The dwindling owl population a concern

The dwindling owl population a concern.

-Ajay Gadikar

Owls are revered as the carrier of Lakshmi, the deity of wealth. However, at the same time, owls are feared as the symbol of ill omen in several literary texts. Come Diwali and a vast number of owls are caught and sacrificed every year in many cities. Each year the forest dept keeps vigil on trading of illegal body parts of owl at some suspected pockets.  
Two years back I was called upon by the forest dept to identify the body parts of different owls which they had seized from some traders. It was a pitiable scenario with so many owl parts (feathers /nails /beak etc) scattered on the table, all these owls must have been captured and killed for black magic.
Many of the owl species are facing population decline in Indore city.  While visiting the different areas of the city while preparing the list of birds found in Indore division for the forest, I noticed that the owl habitats are vanishing fast.
There are seven species of owl found in Indore city and its outskirts. 
1.Spotted Owl
2.Barn Owl
3.Rock Eagle Owl
4.Mottled Wood Owl
5.Jungle Owlet
6.Collared Scops Owl
7.Short eared owl

Spotted Owl: They are the one most easily spotted. Earlier I had used to see them regularly at 10 different locations in well wooded gardens and farmlands at city fringes, but slowly they got lost from all those places except one.

Barn Owl: This owl has a white face contrasting to its brown body parts.  At night it looks very fearsome. This owl is easily adaptable to the urban areas but now its count has also decreased.

Indian Eagle Owl: This species is the largest of owls found at the city outskirts.  Mostly it remains at the edges of the city, where he gets most of the food in the form of rodents.  It spends the day under the shelter of a bush or in some large foliaged tree near villages.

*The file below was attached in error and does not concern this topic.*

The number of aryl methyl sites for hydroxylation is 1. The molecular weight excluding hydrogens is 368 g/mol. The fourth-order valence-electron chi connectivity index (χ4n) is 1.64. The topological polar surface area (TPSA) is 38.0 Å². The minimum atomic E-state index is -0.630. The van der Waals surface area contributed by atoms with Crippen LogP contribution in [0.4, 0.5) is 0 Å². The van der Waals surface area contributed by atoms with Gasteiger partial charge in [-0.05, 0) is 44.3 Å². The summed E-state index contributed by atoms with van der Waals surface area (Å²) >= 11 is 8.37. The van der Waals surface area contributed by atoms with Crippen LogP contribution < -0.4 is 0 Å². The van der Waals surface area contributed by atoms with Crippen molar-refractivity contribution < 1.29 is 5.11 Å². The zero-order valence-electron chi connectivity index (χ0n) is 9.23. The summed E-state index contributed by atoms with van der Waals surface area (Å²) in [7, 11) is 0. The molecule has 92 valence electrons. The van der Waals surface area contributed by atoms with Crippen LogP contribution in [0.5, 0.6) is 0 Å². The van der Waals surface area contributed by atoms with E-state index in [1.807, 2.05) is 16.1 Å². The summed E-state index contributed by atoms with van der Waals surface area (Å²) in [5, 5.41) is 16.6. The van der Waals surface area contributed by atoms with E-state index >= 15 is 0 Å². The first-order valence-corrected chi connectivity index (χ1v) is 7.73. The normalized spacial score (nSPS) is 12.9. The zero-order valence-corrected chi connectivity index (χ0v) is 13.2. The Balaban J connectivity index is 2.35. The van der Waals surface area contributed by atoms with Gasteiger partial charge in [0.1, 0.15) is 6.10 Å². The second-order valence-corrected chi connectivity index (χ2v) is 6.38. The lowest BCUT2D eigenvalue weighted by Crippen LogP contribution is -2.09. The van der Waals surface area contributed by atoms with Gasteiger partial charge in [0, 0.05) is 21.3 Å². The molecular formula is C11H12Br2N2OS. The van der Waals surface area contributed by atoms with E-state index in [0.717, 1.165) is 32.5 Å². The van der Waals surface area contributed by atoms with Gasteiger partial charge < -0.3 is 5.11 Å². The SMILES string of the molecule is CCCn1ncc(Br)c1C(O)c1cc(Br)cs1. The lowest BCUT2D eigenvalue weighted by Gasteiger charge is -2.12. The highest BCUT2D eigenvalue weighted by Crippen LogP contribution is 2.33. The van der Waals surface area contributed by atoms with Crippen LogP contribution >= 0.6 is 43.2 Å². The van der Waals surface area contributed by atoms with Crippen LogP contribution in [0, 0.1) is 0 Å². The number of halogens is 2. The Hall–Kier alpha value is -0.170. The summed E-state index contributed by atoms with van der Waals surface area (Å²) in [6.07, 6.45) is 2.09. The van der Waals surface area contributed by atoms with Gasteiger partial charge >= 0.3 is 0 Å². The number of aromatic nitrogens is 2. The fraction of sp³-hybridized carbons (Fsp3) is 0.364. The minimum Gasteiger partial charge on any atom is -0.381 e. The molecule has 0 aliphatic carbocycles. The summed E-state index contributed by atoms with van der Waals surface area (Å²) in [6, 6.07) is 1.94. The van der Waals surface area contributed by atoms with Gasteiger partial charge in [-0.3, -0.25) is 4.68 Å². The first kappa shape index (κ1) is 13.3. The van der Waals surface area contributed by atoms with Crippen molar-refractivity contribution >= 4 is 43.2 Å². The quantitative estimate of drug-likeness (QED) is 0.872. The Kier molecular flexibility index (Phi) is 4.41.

Mottled wood Owl, Jungle Owlet and collared scops owl (seen above) are mostly found in forest areas. They are frequently seen in Kajligarh forest area under choral forest range.

Short eared owl is a winter migrant in our area and is regularly seen around Sirpurlake during winter months.

Owls being nocturnal, are not seen very easily in day time.  During  day time they just relax at their secluded places away from their hunting places.  Once spotted in day time by any bird they are fiercely chased and mobbed away by drongos and crows.  All of the owl species are protected  under the Wildlife (Protection) Act of 1972. They are included in schedule IV of the act.
However, the practice of capturing owls for various purposes is prevalent.  Each year, cases of owls seized from hunters and traders are reported from different areas.  Many people in the citystill sacrifice these birds, subscribing to the myth that the practice brings wealth.
The widespread use of these enchanting birds in black magic and sorcery driven by superstition, totems and taboos is one of the prime forces responsible for the decline of this group of birds. Owls have highest demand in the grey market.
Actually owl is a very beneficial bird for the farmers.  It consumes many rodents and protects the damage caused to the grains and plays a vital role in pest control.

Interesting facts about owls - Owls cannot move their eyes within their sockets. This means they have to turn their head to see in a different direction. Not all owls can hoot. Owls make a wide variety of sounds, including hisses, screeches and screams. Not all owls are nocturnal. Some species, such as the Short-eared Owl, flies in the daytime. An owl has three eyelids: one for blinking, one for sleeping and one for keeping the eye clean and healthy. A group of owls is called a parliament.

( Text and photographs by Ajay Gadikar.  Ajay Gadikar is an  Ornithologist from Indore.) 

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